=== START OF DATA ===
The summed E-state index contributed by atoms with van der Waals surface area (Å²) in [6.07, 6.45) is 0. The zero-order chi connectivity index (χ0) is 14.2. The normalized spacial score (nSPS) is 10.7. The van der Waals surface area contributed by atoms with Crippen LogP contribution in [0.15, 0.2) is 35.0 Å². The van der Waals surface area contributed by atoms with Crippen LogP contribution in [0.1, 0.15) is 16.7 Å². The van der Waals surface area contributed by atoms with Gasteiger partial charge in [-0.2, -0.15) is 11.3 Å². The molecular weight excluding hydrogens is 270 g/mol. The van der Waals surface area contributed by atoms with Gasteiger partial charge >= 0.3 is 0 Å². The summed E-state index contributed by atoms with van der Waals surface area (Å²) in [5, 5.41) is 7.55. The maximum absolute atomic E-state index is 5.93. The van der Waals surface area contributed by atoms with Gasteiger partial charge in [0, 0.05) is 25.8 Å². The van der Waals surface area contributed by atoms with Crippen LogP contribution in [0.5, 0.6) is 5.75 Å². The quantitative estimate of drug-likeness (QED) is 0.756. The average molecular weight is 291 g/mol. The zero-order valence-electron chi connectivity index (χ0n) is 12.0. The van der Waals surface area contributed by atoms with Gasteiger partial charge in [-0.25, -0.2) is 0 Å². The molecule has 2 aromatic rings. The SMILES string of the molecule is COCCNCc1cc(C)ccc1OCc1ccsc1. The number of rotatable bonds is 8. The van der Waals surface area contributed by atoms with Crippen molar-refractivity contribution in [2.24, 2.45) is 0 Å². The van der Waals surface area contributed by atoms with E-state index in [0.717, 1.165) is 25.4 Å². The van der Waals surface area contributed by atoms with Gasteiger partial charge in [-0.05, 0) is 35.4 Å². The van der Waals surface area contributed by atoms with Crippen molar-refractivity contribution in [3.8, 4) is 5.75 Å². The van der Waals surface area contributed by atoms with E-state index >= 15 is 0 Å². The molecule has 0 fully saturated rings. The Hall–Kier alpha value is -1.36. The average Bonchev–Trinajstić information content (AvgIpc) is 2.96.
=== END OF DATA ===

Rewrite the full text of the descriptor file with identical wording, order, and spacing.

The summed E-state index contributed by atoms with van der Waals surface area (Å²) in [6.07, 6.45) is 0. The zero-order chi connectivity index (χ0) is 14.2. The normalized spacial score (nSPS) is 10.7. The van der Waals surface area contributed by atoms with Crippen LogP contribution in [0.15, 0.2) is 35.0 Å². The van der Waals surface area contributed by atoms with Crippen LogP contribution in [0.1, 0.15) is 16.7 Å². The van der Waals surface area contributed by atoms with Gasteiger partial charge in [-0.2, -0.15) is 11.3 Å². The molecular weight excluding hydrogens is 270 g/mol. The van der Waals surface area contributed by atoms with Gasteiger partial charge >= 0.3 is 0 Å². The summed E-state index contributed by atoms with van der Waals surface area (Å²) in [5, 5.41) is 7.55. The maximum absolute atomic E-state index is 5.93. The van der Waals surface area contributed by atoms with Gasteiger partial charge in [0, 0.05) is 25.8 Å². The van der Waals surface area contributed by atoms with Crippen LogP contribution in [0.5, 0.6) is 5.75 Å². The quantitative estimate of drug-likeness (QED) is 0.756. The average molecular weight is 291 g/mol. The zero-order valence-electron chi connectivity index (χ0n) is 12.0. The van der Waals surface area contributed by atoms with Gasteiger partial charge in [-0.25, -0.2) is 0 Å². The molecule has 2 aromatic rings. The SMILES string of the molecule is COCCNCc1cc(C)ccc1OCc1ccsc1. The number of rotatable bonds is 8. The van der Waals surface area contributed by atoms with Crippen molar-refractivity contribution in [2.24, 2.45) is 0 Å². The van der Waals surface area contributed by atoms with E-state index in [0.717, 1.165) is 25.4 Å². The van der Waals surface area contributed by atoms with Gasteiger partial charge in [-0.05, 0) is 35.4 Å². The van der Waals surface area contributed by atoms with Crippen molar-refractivity contribution in [3.8, 4) is 5.75 Å². The van der Waals surface area contributed by atoms with E-state index >= 15 is 0 Å². The molecule has 0 fully saturated rings. The Hall–Kier alpha value is -1.36. The average Bonchev–Trinajstić information content (AvgIpc) is 2.96.